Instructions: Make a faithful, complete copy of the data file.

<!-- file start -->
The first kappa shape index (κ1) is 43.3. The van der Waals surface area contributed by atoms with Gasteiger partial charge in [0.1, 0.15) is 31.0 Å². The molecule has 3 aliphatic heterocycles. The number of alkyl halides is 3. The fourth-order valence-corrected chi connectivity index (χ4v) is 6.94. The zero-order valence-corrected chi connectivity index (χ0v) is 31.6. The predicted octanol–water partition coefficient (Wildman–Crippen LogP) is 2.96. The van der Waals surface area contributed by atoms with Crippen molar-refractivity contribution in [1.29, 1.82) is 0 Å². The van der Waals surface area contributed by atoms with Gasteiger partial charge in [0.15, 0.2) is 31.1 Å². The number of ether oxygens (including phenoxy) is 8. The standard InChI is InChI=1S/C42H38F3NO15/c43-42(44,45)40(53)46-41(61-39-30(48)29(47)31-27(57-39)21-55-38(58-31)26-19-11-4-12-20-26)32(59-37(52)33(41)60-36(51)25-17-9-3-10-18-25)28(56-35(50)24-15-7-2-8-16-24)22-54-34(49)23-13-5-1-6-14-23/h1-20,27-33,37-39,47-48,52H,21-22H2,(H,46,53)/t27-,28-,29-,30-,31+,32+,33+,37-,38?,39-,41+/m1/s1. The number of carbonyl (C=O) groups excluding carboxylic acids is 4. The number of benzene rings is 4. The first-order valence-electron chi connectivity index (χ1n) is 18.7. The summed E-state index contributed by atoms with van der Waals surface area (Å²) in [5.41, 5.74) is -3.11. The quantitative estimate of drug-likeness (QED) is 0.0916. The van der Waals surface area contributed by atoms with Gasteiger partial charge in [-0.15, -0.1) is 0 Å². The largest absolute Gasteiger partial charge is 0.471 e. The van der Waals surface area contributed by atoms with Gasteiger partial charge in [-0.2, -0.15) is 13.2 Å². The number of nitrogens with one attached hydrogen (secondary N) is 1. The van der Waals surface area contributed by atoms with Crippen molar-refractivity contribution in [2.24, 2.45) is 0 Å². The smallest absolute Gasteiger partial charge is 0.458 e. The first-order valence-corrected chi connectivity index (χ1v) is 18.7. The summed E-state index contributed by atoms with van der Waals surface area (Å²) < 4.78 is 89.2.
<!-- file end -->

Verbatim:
The first kappa shape index (κ1) is 43.3. The van der Waals surface area contributed by atoms with Gasteiger partial charge in [0.1, 0.15) is 31.0 Å². The molecule has 3 aliphatic heterocycles. The number of alkyl halides is 3. The fourth-order valence-corrected chi connectivity index (χ4v) is 6.94. The zero-order valence-corrected chi connectivity index (χ0v) is 31.6. The predicted octanol–water partition coefficient (Wildman–Crippen LogP) is 2.96. The van der Waals surface area contributed by atoms with Crippen molar-refractivity contribution in [1.29, 1.82) is 0 Å². The van der Waals surface area contributed by atoms with Gasteiger partial charge in [0.15, 0.2) is 31.1 Å². The number of ether oxygens (including phenoxy) is 8. The standard InChI is InChI=1S/C42H38F3NO15/c43-42(44,45)40(53)46-41(61-39-30(48)29(47)31-27(57-39)21-55-38(58-31)26-19-11-4-12-20-26)32(59-37(52)33(41)60-36(51)25-17-9-3-10-18-25)28(56-35(50)24-15-7-2-8-16-24)22-54-34(49)23-13-5-1-6-14-23/h1-20,27-33,37-39,47-48,52H,21-22H2,(H,46,53)/t27-,28-,29-,30-,31+,32+,33+,37-,38?,39-,41+/m1/s1. The number of carbonyl (C=O) groups excluding carboxylic acids is 4. The number of benzene rings is 4. The first-order valence-electron chi connectivity index (χ1n) is 18.7. The summed E-state index contributed by atoms with van der Waals surface area (Å²) in [5.41, 5.74) is -3.11. The quantitative estimate of drug-likeness (QED) is 0.0916. The van der Waals surface area contributed by atoms with Gasteiger partial charge in [-0.15, -0.1) is 0 Å². The largest absolute Gasteiger partial charge is 0.471 e. The van der Waals surface area contributed by atoms with Gasteiger partial charge in [-0.2, -0.15) is 13.2 Å². The number of nitrogens with one attached hydrogen (secondary N) is 1. The van der Waals surface area contributed by atoms with Crippen molar-refractivity contribution in [2.24, 2.45) is 0 Å². The smallest absolute Gasteiger partial charge is 0.458 e. The first-order valence-corrected chi connectivity index (χ1v) is 18.7. The summed E-state index contributed by atoms with van der Waals surface area (Å²) < 4.78 is 89.2.